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‘Halt Cannabis Arrests While Legalization Debate Underway’

Leading cannabis lawyer Paul-Michael Keichel has called on the South African government to urgently issue an emergency executive order to stop police from making cannabis arrests.


Cannabis Arrests

Police continue to target illegal cannabis growers despite reform initiatives


The Schindlers’ attorney and several other participants attending the National Cannabis Master Plan virtual workshop on 30 March 2021 made the point that government was sending mixed signals by embracing cannabis reform on the one hand yet continuing to arrest and prosecute citizens for dealing and possession.  


‘Police are doing more harm than protecting citizens’

“People are locked up every day for exercising their human rights, including their right to try to earn a respectable living through cannabis. We respectfully submit that you ought to address this problem first, whilst you debate grand(er) policy. This isn’t only about how much money we can make. It’s about treating drug users empathetically” said Keichel.

 “Our keystone policy should be to not do more harm than we prevent. Part of that equation is to account for the harm that befalls an individual (and their families) when they are dragged through the criminal justice system. Being arrested and prosecuted harms someone far more than cannabis ever could. Therefore, we should be loath to use the criminal justice system in any drive to “prevent harm”.



Keichel: executive order to stop cannabis arrests should be issued immediately


Session chairman Julian Jafta said he was aware the issue had been raised in discussions between the Presidency, the Department of Justice (DoJ) and the South African Police Services (SAPS). He said SAPS had made its own input into the NCMP and that it basically sought legal clarity on how to distinguish between hemp, medicinal and recreational cannabis. He undertook to raise the issue again with the DoJ.

Many delegates were critical that there were no representatives from either the DoJ or SAPS attending the workshop. Jafta said they had been invited. Keichel said the message the DoJ needed to hear was:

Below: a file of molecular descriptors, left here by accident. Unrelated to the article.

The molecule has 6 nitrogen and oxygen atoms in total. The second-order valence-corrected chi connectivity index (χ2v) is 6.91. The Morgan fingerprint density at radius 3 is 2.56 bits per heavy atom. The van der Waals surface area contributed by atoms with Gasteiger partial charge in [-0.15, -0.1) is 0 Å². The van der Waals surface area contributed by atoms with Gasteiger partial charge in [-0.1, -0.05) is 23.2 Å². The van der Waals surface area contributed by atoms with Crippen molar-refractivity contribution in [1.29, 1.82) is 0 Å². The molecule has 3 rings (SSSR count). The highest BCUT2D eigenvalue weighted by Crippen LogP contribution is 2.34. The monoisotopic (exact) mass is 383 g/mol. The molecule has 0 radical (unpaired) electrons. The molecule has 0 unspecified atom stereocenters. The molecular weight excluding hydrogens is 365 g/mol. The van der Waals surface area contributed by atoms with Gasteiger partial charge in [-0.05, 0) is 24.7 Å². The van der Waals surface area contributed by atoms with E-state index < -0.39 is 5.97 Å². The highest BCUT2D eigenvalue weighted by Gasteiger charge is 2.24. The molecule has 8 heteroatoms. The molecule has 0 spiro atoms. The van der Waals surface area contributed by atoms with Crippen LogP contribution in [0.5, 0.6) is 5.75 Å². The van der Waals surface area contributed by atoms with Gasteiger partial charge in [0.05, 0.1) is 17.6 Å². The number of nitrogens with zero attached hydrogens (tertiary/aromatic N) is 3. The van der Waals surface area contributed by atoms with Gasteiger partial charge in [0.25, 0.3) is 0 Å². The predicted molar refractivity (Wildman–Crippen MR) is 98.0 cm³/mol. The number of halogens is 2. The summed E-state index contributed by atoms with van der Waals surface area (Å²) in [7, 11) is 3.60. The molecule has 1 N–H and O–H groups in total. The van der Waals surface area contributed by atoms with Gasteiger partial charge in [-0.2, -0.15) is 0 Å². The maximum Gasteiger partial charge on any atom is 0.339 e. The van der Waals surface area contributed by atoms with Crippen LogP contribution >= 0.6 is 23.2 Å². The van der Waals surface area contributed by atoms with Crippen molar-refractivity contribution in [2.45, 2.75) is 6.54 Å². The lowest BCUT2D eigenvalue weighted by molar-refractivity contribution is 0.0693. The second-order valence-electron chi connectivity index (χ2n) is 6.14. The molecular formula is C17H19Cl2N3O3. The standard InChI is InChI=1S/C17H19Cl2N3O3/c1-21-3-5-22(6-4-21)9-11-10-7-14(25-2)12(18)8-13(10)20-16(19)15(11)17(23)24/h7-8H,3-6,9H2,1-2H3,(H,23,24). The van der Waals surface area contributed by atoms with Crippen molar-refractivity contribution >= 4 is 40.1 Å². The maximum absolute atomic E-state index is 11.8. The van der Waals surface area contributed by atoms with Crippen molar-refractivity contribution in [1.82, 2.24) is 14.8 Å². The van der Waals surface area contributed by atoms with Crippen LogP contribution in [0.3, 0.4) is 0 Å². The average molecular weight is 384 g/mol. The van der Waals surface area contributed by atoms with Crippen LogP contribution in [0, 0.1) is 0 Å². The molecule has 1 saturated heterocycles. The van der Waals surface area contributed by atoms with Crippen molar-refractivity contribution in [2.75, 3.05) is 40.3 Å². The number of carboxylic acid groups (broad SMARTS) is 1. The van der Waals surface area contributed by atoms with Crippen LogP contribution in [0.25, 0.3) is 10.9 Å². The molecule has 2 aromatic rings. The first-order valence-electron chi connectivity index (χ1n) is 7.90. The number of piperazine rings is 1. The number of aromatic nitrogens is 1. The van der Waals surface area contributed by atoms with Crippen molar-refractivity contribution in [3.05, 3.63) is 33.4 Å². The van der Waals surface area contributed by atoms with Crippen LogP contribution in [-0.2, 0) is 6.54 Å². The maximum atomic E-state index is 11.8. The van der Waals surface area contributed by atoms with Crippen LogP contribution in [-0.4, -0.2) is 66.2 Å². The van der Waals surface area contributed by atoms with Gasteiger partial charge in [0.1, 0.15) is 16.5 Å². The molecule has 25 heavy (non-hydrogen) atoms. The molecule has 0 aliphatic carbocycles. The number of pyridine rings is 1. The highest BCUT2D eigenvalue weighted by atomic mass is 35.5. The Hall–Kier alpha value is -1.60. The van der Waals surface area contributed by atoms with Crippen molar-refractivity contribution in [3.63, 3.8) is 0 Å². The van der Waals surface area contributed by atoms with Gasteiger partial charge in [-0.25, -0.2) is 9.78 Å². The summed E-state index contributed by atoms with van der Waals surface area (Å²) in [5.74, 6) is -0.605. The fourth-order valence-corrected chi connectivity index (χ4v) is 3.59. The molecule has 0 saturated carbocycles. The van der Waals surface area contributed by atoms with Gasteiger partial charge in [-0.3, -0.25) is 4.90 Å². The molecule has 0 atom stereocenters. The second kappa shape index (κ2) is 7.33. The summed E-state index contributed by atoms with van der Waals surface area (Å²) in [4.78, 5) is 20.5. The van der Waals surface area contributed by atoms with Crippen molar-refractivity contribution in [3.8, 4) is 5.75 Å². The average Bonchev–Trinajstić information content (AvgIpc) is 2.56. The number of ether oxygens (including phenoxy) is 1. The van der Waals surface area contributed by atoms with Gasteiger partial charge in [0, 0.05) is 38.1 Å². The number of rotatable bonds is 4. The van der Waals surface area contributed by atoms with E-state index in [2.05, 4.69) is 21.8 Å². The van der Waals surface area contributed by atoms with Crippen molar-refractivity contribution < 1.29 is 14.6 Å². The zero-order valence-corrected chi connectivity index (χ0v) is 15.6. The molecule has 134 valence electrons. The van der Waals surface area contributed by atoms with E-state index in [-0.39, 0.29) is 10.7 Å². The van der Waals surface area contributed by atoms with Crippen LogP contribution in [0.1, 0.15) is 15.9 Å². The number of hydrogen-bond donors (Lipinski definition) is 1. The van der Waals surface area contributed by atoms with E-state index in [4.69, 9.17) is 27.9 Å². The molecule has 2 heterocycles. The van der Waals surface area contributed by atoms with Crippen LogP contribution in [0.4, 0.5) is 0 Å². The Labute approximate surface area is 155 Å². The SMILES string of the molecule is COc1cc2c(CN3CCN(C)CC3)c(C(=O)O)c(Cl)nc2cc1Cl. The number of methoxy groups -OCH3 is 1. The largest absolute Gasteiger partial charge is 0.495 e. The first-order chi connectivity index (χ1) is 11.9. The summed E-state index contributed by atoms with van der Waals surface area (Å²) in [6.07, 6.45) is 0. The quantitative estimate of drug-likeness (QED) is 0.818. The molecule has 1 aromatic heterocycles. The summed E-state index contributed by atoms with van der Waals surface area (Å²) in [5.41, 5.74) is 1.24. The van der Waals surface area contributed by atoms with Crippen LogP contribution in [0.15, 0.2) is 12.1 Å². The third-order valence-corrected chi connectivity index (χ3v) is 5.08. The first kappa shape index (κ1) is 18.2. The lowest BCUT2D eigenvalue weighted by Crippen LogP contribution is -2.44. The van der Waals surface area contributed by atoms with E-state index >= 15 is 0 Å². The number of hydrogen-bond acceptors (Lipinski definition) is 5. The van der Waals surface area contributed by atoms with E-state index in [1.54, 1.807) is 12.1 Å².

“It is, indeed, your mandate to see to that justice is done when a crime is committed (against society). But arresting and prosecuting cannabis users and matchbox cannabis dealers is not doing justice. You’re using the blunt force of the criminal justice system to “prevent harm” (so government says) but are doing more harm to society than what’s being prevented. As human beings, please put your feet down and say enough. No more arrests and prosecutions. These people being arrested are our brothers and sisters – not our enemies.”


Allegations of Police Involvement in cannabis dealing

One participant said part of the problem was that individual police officers were deeply involved in the drug trade, claiming that merchants in a certain part of the Eastern Cape scored their weed from the local police station!   A Rastafarian participant said his community in particular were continually harassed by police and that he had just returned from the funeral of an elder who had succumbed in injuries after being beaten by police. 

Jafta said that incidents like this should be reported to the Independent Police Investigating Directorate (Ipid).  “It’s clear that existing legislation criminalizes cannabis users and this is an immediate challenge. The reality is that there is no legal cannabis market in South Africa until the law changes”.

Legal activist Gareth Prince said the laws contemplated by the government at the moment would do more harm than good. He said the proposed Cannabis for Private Purposes Bill would only exarcabate tensions between police and cannabis users as the sale of weed would still be outlawed.   “If the government is serious about embracing the cannabis economy, someone growing 1 000 plants should be given a medal, not locked up in jail!” 


Cannabis Arrests

Prince – police will always be a problem unless there’s a local legal cannabis market


Keichel made the point that “People are still being dismissed from their jobs for testing positive for THC. It’s unconstitutional, but employers haven’t woken up to that. Government must speak out to its citizens with a united and clear voice. We are moving forward with cannabis – not backwards”